After the election, the council held a ceremonial meeting to inaugurate the speaker and deputy speaker. The meeting was led by the oldest member of the council at that time, Sonda Daeng Mattajang. At the meeting, President Sukarno inaugurated Sartono, Tambunan, and Latuharhary as the speaker and deputy speakers.[6]



Unlike the previous Central Indonesian National Committee, the council had a strict set of provisions regarding the membership of the council, which were up according to Article 101 the constitution. This stated that members of the People's Representative Council shall be at least 25 years old and have never had his or right of election revoked.[7][8]


The constitution stipulated that the People's Representative Council shall consist of 150 members of regional representatives (50 from the Republic of Indonesia and 100 from other states), and 18 members representing minorities (9 representing Chinese Indonesians, 6 representing Arab Indonesians, and 3 representing Indos). The number of members from the components of the United States of Indonesia was based on the population. The regional representative members were appointed through deliberation by the executives of their corresponding states, and later the members would be appointed by a general election which was planned to be held in 1951.[9]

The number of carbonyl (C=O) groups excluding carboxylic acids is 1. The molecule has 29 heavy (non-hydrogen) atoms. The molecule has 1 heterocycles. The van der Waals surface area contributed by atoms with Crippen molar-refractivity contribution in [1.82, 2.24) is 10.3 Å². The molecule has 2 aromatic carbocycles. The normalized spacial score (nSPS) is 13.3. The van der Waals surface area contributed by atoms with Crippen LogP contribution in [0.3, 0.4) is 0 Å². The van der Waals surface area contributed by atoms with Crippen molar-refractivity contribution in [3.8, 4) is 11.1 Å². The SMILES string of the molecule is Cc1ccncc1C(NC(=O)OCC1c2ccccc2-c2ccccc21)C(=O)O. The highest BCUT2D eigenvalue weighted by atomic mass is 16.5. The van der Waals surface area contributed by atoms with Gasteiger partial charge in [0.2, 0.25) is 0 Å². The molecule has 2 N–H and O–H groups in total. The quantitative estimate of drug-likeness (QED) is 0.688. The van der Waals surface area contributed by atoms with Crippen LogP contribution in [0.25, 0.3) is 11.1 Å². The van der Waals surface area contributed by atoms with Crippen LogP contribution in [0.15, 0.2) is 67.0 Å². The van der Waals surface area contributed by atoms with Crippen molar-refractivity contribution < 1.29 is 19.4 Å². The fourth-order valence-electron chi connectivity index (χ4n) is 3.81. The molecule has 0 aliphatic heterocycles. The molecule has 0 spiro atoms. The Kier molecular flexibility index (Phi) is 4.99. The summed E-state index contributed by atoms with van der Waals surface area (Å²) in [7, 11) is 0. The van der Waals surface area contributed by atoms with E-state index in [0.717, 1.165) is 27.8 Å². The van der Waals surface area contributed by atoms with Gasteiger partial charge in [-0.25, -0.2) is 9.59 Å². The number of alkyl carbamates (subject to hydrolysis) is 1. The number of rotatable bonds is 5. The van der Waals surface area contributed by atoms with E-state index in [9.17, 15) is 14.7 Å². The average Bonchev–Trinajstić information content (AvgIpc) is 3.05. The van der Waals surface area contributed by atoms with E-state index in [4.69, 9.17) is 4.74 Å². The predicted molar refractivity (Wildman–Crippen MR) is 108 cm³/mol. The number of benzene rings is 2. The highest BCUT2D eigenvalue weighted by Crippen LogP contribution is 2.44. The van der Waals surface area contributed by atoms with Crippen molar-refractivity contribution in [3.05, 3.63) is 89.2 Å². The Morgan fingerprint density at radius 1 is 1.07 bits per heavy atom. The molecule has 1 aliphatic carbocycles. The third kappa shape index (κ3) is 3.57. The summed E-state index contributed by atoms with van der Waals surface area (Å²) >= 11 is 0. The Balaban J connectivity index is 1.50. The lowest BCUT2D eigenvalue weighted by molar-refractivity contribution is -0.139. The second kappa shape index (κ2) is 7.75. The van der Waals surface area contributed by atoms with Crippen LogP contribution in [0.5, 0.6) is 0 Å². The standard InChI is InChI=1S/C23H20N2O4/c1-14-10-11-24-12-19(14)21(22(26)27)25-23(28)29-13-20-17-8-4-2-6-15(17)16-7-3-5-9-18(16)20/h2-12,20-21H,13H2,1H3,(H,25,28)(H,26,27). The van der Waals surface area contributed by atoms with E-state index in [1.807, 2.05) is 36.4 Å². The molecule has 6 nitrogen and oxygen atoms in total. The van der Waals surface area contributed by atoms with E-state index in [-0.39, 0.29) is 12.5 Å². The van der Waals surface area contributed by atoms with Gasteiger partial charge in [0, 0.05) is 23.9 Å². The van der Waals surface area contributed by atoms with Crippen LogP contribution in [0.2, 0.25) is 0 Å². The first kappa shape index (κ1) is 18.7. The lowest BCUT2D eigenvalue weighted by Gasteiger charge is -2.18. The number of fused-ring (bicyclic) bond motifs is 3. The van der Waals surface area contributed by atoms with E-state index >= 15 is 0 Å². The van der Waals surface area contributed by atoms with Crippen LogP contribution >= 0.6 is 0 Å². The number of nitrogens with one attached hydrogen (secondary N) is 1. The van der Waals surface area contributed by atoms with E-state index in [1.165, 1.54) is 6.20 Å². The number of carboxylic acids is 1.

In reality, prior to the dissolution of the parliament, the membership of the council consisted of 150 members, with 146 regional representatives (49 from the Republic of Indonesia and 97 from other states), and 4 representing minorities, all of who were Indos, thus violating the constitution.[6] The actual membership of the council was slightly fewer as 4 members were not inaugurated, 2 members died in office, one resigned and one member had problems relating to citizenship.[10]